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Chair Dance
Hugging Bride's Dad/Jewish Chair Dance (Mouse Over)

Dear Kim,

It is totally fine that you want to make your own completely independent choices about what to draw, even though I have my own desire to see certain things.

I can ask and you can say no. But I also get that it is getting your nerves to be asked, so I will try hard not to ask again.

What I love best about what you have written is the fact that you wore your father's suit and so he was represented there in some way.

(Kim: Dad wanted me to wear his clothes when he died. He mentioned that a number of times. I love doing that.)

The bride often does that.

You know, thefamiliar: "Something old, something blue, something borrowed, something blue."

But again, that is more bride stuff.

It is as if sentiment has been purely relegated to the female realm.And that is part of the problem in the world.

What about the groom? Or, in your case, the groom's father?

How do they/you shake hands with tradition?

(Kim: I grew up believing that tradition was something to ignore. My mom wouldn't let me go to church because she said I was too impressionable. I ended up going to four churches one Sunday.

First time I read this I thought you were talking about does the groom's father hug the bride's father...hence, part of the drawing. And then their is the chair dance, which we all did.

It was all a performance. One that neither Linda nor I would have ever chosen for our justice of the peace wedding, but one that was fun anyhow. Our kids were put on earth to socialize us.)

I mean, besides the usually over the top ritual of the party that the best man usually hosts that often involves drinking too much and semi nude women.

(Kim: I drink so little. I'm always afraid I'll miss out the opportunity to make pictures if I drink.)

How did you feel wearing your dad's clothes?

Did you tell anyone?

(Kim: I might have mentioned it in the toast...I was proud to wear his suit, even though he is mad at me because he didn't want me to be dean (I'm sure that was good advice).)

What happens to the suit now?

(Kim: I'll wear it again...the next time I need to be wearing a black suit. Unless, that is, I loose or gain a lot of weight.)

When do you think you might wear it next?

Later,

Joan

Monday, Jan 2, 2006


(Kim: Relating to 123105.shtml. It is about you and Pseudonym. What stood out in your text were 1) that you chose the party over an intimate dinner and 2) that you wanted me to draw clothes where the overwhelming issue was superficial vs. authentic relationships.)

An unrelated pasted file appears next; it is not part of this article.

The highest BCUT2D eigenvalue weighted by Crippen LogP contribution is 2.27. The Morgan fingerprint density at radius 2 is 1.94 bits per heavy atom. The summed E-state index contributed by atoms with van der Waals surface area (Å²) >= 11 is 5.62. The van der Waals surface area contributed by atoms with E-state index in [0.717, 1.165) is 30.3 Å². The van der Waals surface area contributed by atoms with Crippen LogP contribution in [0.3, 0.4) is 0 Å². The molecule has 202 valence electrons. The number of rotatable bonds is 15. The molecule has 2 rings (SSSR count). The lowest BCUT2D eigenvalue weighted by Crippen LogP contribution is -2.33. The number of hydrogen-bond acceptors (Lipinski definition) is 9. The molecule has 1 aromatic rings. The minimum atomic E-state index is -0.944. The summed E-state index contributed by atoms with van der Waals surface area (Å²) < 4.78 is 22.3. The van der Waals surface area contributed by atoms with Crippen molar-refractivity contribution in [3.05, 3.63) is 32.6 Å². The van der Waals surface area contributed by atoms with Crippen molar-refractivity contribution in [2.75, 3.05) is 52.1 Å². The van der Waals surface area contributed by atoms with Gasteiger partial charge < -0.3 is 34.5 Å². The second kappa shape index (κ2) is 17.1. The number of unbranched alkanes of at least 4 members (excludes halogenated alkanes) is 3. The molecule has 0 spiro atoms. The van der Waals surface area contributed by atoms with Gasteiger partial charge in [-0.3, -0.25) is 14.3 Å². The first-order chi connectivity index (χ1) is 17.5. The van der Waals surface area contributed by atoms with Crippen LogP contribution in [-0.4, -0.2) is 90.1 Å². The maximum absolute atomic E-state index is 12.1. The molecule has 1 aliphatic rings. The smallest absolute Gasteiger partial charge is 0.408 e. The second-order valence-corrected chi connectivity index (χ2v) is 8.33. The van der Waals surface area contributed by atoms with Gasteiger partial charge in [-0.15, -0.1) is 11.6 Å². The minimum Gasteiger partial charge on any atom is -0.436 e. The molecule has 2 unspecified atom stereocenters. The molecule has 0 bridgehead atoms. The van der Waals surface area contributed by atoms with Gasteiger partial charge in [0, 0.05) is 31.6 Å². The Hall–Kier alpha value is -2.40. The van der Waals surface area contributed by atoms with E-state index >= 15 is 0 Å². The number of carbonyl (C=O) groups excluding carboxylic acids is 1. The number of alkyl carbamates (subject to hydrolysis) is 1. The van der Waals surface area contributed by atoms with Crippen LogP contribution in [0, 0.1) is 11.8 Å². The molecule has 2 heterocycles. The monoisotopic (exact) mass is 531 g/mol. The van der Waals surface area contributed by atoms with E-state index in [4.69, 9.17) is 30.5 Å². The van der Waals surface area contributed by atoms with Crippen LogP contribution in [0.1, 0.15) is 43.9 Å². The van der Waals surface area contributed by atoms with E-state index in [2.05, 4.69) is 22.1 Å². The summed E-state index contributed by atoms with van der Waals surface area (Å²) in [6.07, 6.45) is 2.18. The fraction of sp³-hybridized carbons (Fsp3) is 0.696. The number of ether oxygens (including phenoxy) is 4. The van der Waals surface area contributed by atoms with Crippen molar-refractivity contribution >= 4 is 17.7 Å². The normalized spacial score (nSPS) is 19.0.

Very interesting. I may have been confused by your drawing because of its proximity to my writing and the fact that with the holidays, we are a bit out of sync with each other and our usual schedule for posting and receiving

I did choose a party over an intimate dinner. And the reason for that was that I did not want to be intimate. I did not think I could be intimate. And it would also send misleading messages to Pseudonym. I love Pseudonym but not in the same way that she loves me. And it gets clearer by the day that I don't want to go the distance with her as a life partner. I want to be her lifelong friend.

So, candlelight, wine, soft music, a bed that beckons in the other room? Not a good idea. Because ultimately, not honest and not kind.

I wanted you to draw clothes because I thought we agreed to try to stay on the topic of clothes for a while. That the more we stay on one topic, as a lens, regardless of certain other issues, the more fruitful the drawings and conversation can be.

Are you tired of using this particular lens? I still have lots more I can say on the subject. Please let me know if you want/need to shift gears.

(Kim: I've never drawn clothes before...now I've added clothes to all my figures...even though the clothes are transparent.

I have a fantasy of being an illustrator, but I really don't want to do that. Someone asked me the other day to illustrate something, and I had no interest in doing that. The drawings have to be about me in some way, even if it is simply my impression. The problem comes when you write something and I see blue, and then you ask me to write about the red. That's why I don't like to be asked to draw something. I much perfer that you present the experience and then I respond.)

I thought the way i talked about clothes was not superficial. In a way, it was a chronicle of the various aspects of my life. As I reflect upon it now, they all seemed to refer in some way to health: my own or someone else's or to self definitions of femininity, and perhaps aging.

(Kim: There was certainly nothing wrong with the way you thought about clothes. I was surprised at how much emotion came forth for both you and me.)

To be an aging woman, is a different experience in many ways other than the obvious, than to be an aging man.

Joan

Monday January 2, 2006

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